– Microscapes –
Fine Art Microscope Photography
Whatever you choose for your experiments with microscope photography, with a bit of patience you will be rewarded with a completely new world of creative opportunities. Every slide is just like the surface of an unexplored land, and your microscope is like a space station that orbits above it. Each and every one of these lands is different and unique, and you will soon recognize that the possibilities are simply limitless.
*please click on the pictures if you want to see them larger
How it started out
I am a landscape photographer, and I am also a professional photographer, meaning with this that I work every day for making a living out of it. For this reason, I am usually very, very busy. If I’m not out shooting for my customers, I’m probably out shooting for my own projects. And when I’m not out shooting, I’m out in any case, maybe leading a private workshop or tour somewhere in the Alps, or in Venice, Tuscany, Cinque Terre, etc.
When I’m back home, I have a whole lot of other tasks to fulfill, such as processing and keywording images, staying in touch with my estabished customers and possibly finding new, updating my websites, marketing my websites and my photographs and services online and offline, writing a blog post, invoicing my customers, paying taxes (ouch!), updating my social network profiles by posting new stuff and commenting on others’, etc. etc. etc.
Anyway, there is at least a period every year that is relatively quiet for me, and this often happens to be in winter. I normally use these few weeks between December and January for dealing with unprocessed images that have remained sitting in my hard drives for too long, and for thinking about new projects.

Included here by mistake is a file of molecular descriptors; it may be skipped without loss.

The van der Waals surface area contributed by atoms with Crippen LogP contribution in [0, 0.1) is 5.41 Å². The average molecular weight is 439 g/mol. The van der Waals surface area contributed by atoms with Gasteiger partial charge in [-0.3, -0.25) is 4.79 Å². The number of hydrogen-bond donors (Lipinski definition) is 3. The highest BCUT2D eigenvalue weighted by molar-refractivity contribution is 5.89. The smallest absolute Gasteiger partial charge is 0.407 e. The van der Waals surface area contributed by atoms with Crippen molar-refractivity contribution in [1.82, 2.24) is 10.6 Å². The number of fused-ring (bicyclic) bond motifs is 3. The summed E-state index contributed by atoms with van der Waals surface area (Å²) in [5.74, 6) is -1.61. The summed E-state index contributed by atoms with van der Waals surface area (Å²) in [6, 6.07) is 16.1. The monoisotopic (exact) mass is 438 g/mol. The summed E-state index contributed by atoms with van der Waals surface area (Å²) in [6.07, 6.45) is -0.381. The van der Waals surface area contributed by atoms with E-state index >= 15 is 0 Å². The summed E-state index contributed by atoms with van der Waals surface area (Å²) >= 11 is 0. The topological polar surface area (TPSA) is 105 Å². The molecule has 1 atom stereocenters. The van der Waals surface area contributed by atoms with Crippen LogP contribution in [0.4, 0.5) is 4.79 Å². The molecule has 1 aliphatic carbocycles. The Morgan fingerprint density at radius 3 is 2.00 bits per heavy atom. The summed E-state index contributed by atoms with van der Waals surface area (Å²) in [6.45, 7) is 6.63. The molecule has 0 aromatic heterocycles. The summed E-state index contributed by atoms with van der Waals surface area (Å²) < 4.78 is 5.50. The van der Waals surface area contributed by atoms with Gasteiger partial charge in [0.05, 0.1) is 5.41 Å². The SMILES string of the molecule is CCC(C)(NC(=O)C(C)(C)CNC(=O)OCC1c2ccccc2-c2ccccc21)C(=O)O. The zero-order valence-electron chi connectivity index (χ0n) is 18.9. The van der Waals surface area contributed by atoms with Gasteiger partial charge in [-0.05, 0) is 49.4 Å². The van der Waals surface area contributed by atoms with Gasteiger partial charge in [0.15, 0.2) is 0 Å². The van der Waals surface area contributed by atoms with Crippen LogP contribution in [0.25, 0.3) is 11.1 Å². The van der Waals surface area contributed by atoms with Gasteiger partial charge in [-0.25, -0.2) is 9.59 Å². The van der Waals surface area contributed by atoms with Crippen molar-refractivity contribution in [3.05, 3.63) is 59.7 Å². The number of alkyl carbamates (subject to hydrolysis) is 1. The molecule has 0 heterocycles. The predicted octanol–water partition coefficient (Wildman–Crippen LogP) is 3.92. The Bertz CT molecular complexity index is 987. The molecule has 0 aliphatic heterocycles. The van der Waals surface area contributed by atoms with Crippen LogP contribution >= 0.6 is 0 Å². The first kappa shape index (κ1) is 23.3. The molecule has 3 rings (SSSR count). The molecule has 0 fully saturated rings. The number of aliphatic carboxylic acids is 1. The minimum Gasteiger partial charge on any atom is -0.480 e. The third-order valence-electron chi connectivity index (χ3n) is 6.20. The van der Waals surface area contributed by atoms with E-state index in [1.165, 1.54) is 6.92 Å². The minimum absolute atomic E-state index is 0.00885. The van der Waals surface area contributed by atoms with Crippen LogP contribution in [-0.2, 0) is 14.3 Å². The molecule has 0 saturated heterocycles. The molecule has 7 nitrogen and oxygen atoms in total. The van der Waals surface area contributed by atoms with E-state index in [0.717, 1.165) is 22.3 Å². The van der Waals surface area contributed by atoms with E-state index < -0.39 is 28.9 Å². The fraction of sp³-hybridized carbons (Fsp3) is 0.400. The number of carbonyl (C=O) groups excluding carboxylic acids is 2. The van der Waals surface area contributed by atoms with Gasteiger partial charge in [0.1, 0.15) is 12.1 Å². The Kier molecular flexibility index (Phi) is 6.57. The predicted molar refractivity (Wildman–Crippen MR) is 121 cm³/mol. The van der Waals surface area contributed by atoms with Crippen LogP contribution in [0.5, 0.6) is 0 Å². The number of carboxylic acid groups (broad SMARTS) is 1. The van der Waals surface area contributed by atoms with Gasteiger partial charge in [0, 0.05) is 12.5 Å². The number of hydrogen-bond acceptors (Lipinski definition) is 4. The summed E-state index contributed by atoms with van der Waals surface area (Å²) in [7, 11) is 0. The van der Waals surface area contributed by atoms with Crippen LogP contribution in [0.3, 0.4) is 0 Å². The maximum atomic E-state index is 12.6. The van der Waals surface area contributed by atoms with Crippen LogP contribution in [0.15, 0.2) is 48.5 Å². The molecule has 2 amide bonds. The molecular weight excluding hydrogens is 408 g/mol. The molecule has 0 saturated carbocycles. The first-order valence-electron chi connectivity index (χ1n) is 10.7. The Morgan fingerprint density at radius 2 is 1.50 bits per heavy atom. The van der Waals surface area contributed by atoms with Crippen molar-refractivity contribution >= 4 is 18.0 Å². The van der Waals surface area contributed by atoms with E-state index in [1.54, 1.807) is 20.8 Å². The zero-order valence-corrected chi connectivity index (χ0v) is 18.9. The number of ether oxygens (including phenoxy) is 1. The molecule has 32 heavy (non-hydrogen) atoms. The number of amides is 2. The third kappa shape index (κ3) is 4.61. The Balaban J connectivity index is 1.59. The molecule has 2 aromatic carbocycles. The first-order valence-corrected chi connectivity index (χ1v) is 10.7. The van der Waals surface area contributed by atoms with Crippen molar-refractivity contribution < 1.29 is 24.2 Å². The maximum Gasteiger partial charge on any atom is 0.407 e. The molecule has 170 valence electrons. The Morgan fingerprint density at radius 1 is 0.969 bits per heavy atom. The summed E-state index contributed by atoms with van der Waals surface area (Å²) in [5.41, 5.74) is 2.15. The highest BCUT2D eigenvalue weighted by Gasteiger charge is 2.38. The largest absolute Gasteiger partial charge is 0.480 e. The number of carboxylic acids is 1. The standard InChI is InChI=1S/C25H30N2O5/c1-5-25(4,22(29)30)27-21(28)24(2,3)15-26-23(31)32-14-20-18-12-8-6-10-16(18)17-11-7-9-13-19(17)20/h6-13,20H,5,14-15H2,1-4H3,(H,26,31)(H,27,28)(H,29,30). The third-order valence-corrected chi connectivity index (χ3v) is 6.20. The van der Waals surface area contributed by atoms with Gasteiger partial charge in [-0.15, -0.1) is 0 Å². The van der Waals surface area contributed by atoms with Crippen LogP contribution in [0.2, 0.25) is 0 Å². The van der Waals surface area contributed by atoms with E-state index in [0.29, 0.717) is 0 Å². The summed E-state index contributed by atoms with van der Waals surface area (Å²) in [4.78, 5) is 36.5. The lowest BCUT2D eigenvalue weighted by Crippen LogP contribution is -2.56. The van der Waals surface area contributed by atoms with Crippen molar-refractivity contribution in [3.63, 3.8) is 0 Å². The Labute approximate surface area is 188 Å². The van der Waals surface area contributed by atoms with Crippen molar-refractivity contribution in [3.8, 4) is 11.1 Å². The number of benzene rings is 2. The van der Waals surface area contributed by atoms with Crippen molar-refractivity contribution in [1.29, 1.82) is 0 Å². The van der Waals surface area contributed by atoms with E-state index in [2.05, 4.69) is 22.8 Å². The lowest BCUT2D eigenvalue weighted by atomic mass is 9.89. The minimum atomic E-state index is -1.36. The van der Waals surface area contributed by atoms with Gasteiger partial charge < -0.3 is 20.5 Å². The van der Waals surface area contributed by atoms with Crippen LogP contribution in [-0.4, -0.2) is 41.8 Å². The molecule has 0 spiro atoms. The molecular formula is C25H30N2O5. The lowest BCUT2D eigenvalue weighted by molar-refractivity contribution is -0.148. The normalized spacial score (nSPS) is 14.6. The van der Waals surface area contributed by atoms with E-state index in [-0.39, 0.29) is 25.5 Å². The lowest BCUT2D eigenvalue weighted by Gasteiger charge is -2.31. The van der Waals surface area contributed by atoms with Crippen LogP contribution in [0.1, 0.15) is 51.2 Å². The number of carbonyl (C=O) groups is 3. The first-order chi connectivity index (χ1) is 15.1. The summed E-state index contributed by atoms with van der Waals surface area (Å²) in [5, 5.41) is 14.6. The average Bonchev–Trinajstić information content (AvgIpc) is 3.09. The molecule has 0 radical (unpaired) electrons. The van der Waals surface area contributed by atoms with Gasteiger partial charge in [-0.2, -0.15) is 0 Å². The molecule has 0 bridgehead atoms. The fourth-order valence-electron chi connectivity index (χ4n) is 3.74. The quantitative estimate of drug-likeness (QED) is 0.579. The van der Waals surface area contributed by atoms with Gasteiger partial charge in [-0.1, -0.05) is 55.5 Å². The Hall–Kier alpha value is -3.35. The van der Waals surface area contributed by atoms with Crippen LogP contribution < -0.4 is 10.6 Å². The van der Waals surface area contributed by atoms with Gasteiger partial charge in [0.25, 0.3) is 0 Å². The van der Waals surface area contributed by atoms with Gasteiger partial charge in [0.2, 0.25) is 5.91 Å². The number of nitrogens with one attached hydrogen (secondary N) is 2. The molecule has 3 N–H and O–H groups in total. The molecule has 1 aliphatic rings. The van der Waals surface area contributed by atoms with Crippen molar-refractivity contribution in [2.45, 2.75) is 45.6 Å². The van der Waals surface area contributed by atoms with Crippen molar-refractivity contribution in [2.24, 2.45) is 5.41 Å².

Sometime ago, in one of these breaks, I started working at re-organizing and storing my archives of old 35mm and medium format slides and negatives, and I stumbled upon 4-5 boxes containing a number of 35mm slides that I immediately recognized as the pictures my father took with a microscope he purchased about 30 years ago.
My father was a photographer himself who loved the outdoor life, hiking in the Alps and taking b&w landscape pictures, and he happened to transmit to me all his passions. But he was also a man affected by an insatiable curiosity about everything, always eager to make experiments and learning new things. I remember he had bought this china-made optical microscope with the declared intent of taking pictures with it, but for some reasons it didn’t work out, and after a few attempts he gave up, and the microscope was stored on a shelf in my parents house’s basement, where it collected dust for decades.
Despite the heavy vignetting on the corners, those slides looked very nice actually, with vibrant colours and wonderful textures and shapes, but when I gave them a closer look with a loupe magnifier, I finally realized why my father gave up with it; they were all unsharp.
One of the toughest problems one has to deal with, when taking pictures with an optical microscope, is the complete lack of depth of field. I think the native depth of field of a microscope’s objective lens can be measured in microns (1/1000s of a millimeter), and stopping down of course is not an option as microscope’s lenses have not a diaphragm. As far as the subject is perfectly flat, it is in some way possible to deal with this strong limitation, and if you perfectly nail the focusing distance, you can obtain something that is sharp enough. But the subject my father had chosen for his pictures was sugar dissolved in water and then dehydrated. Sugar crystals are solid objects with a thickness that can reach several tenths of a millimeter, way beyond therefore the capability of the microscope. 30 years ago, modern digital cameras with all their astonishing features that nowadays we give for granted, were probably only in the dreams of Mr. Steven Sasson and perhaps a handful of other scientists. The camera my father used for his microscope photographs was a superb slr camera, a Contax RTS II. But of course it had not a display with live view and 10x magnification. Focusing only through the viewfinder had to be a kind of a nightmare, and succeding almost only a matter of luck.
“But now things are different” I thought. So, I pulled the microscope out of the shelf, carefully dust it off, and got it back on track again. Here are a few samples of what I was able to get, so far.